• December 13, 2019

Salvation Army shelter hits a snag - Odessa American: Local News

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Salvation Army shelter hits a snag

Shortfall could be issue without donations

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  • Salvation Army Renovations

    Ceiling tiles are left out of place due to the fact that all work on the remodel has to be halted until the necessary changes to meet city code are made. This causes additional strain on the air conditioners having to cool the additional space, as well as additional strain on the budget for the electric bill.

Posted: Sunday, September 29, 2019 6:00 am

New flooring, walls, bathrooms and family rooms have been added to the Salvation Army of Odessa’s shelter through renovations funded by three years of fundraising.

But the future of the shelter has hit a snag after officials were told that an updated fire system to meet the requirements of the additional family units and a new ventilation system for the soup kitchen will cost another $86,000.

An annual Heroes Banquet, along with funding from the Permian Basin Area Foundation and a number of generous Odessans, allowed the much-needed renovations to occur.

Salvation Army of Odessa Lt. Juan Gomez said the nonprofit organization was putting the finishing touches on the renovations when an inspection by the fire marshal uncovered the need for an updated fire system to meet the requirements of the new occupancy levels. Part of the reason, he added, was because of the addition of family units at the shelter.

The family units are important to the shelter as whole families often need somewhere to sleep and it is problematic to split up families with young children.

Along with the new sprinkler system requirement is the need for another unanticipated expense - a new ventilation system in the soup kitchen.

Gomez said if funds are not raised to cover the cost, the shelter could become nonoperational, and operating costs may not be covered for the rest of the organization.

“You can image how that hit us in the stomach,” Gomez said. “It was not what we were expecting.”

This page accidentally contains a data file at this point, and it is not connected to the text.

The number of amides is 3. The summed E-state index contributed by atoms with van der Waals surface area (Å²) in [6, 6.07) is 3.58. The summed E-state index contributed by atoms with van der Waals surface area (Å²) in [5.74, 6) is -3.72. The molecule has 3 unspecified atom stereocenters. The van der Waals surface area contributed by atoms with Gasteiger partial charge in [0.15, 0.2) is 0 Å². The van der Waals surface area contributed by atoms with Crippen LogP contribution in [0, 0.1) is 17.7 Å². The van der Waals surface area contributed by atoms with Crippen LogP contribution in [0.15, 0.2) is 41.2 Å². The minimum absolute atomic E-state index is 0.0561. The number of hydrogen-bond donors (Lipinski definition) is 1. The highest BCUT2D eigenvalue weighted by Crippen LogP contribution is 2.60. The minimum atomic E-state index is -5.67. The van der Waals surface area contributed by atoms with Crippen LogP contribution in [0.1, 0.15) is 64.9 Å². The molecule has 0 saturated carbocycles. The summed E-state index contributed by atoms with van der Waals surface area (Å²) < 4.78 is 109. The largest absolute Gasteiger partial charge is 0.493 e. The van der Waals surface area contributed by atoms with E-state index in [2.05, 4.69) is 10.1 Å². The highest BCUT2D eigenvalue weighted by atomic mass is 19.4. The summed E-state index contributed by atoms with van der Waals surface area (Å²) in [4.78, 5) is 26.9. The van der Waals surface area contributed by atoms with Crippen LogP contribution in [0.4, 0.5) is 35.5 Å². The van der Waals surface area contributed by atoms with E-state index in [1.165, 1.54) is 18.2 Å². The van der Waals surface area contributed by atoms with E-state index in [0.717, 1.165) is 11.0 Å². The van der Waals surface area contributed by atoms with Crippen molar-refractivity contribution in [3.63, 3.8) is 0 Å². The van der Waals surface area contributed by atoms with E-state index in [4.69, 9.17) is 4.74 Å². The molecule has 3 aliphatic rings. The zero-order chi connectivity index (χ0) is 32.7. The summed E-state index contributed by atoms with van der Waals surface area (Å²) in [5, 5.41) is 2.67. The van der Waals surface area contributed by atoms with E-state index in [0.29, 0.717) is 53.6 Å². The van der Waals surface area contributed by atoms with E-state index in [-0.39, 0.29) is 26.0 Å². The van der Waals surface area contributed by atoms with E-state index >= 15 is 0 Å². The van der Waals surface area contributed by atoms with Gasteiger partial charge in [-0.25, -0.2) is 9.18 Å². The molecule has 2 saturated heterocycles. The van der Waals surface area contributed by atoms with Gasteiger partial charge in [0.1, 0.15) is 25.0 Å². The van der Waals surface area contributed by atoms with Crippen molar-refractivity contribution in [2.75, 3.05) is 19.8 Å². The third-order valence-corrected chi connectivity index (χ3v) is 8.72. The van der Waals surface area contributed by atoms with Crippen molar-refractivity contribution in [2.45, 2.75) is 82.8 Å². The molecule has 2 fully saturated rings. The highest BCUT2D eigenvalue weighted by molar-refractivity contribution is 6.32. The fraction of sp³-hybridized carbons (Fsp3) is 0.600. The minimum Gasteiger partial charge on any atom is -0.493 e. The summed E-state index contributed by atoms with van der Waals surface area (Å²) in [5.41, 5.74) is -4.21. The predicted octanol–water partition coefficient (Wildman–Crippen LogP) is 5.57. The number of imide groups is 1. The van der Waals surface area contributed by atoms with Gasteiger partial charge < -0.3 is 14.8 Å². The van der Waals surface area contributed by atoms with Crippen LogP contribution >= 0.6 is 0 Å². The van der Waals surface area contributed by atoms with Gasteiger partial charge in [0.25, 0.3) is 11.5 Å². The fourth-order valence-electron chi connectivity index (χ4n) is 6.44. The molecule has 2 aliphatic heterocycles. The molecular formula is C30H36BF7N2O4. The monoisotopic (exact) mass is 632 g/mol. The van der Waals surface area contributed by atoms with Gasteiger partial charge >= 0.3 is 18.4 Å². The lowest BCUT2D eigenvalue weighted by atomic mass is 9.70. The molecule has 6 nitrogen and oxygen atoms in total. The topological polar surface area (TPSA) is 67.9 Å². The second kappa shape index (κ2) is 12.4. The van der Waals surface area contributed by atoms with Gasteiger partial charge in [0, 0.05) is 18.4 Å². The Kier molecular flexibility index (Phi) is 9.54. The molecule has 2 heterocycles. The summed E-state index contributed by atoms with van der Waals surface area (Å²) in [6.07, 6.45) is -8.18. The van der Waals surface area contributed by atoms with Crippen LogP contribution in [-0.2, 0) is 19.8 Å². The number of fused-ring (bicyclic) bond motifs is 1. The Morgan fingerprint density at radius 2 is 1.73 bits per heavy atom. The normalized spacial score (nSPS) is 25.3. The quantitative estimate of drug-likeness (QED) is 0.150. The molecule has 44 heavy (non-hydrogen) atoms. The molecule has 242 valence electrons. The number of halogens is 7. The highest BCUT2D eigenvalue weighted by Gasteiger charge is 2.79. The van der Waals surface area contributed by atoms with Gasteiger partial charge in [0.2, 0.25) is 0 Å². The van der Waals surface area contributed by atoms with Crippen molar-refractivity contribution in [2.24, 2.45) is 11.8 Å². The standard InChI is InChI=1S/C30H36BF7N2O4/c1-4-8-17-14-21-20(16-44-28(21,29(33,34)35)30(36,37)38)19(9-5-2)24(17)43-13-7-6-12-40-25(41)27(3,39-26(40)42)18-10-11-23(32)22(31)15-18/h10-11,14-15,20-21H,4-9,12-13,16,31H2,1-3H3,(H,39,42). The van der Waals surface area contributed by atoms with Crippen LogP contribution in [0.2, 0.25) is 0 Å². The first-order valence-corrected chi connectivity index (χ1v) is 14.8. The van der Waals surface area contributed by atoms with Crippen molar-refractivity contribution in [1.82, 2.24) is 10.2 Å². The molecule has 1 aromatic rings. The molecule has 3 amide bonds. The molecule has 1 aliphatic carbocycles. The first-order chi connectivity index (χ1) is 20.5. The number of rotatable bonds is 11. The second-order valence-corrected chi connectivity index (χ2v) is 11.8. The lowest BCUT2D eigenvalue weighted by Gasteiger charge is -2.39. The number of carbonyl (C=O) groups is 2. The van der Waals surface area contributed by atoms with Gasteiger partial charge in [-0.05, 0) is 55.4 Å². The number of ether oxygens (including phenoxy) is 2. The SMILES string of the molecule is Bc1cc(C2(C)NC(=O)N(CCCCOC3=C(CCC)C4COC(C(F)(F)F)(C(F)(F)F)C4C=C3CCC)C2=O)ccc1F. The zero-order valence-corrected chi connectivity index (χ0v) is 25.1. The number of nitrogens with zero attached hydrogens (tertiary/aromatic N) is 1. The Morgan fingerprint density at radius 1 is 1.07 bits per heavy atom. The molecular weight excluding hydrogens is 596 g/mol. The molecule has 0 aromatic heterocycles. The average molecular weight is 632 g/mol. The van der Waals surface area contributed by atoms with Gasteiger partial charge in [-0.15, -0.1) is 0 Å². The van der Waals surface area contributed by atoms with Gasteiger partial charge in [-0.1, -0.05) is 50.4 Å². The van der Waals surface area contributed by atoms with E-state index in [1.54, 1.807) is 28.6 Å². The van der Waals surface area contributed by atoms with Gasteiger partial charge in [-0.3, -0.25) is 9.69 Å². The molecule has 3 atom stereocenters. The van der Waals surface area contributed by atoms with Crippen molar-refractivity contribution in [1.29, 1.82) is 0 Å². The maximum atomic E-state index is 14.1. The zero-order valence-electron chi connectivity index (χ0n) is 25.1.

With the winter months approaching and the Salvation Army providing meals to those in need on a daily basis, Gomez said current funds could be used, but it would cut into their operation costs. The organization is asking for donations from anyone willing to help.

“The last thing we would even want to do is be in a situation where we face the decision that San Angelo had to make: they had to close their shelter,” Gomez said. “That was because of lack of funding. We don’t have a lack of support in Ector County … the problem is we have an over cost (of updates).”

Money raised for the renovations has been through the annual Odessa Heroes Banquet, Gomez said. This year’s goal fell short, raising only $41,000 short of the $85,000 goal, and the increase in construction costs and materials has also cut into the funds, he added.

So far, additions already made to the shelter include updating the restrooms to comply with the Americans with Disabilities Act; adding showers to the new family units; updating the plumbing to accommodate the renovations; painting and re-flooring the shelter; and making other repairs.

Leticia Martinez, an advisory board member with the Salvation Army, said the shelter is important to the community. The high cost of housing in the Permian Basin, she said, means people are unable to find affordable housing when they move to the area and use the shelter for temporary housing.

“The need for transitional housing … it’s needed in a good economy and in a bad economy,” Martinez said.

Ted Tuminowski, another member of the Salvation Army advisory board, said he appreciates that the Odessa Fire Marshal’s office has been working with the shelter so it can operate during the updates, but said the Salvation Army will need to make the updates soon.

Because of the increase in people who seek assistance from the shelter during the winter, Tuminowski said they are hoping to get everything completed as soon as they can. He said many people think only of the shelter, but said replacing the ventilation system is another huge concern.

“I would encourage anyone to go by anytime and look and tour at mealtime,” he said. “Go to the evening meal and see the people that are there eating … You’ll be shocked at the amount of kids who are there. It’s just amazing; it’s heartbreaking.”

Board members praised both the Permian Basin Area Foundation and generous Odessans, including Toby and Sondra Eoff, for their help during the three years of raising funds for the shelter.

Odessa, TX

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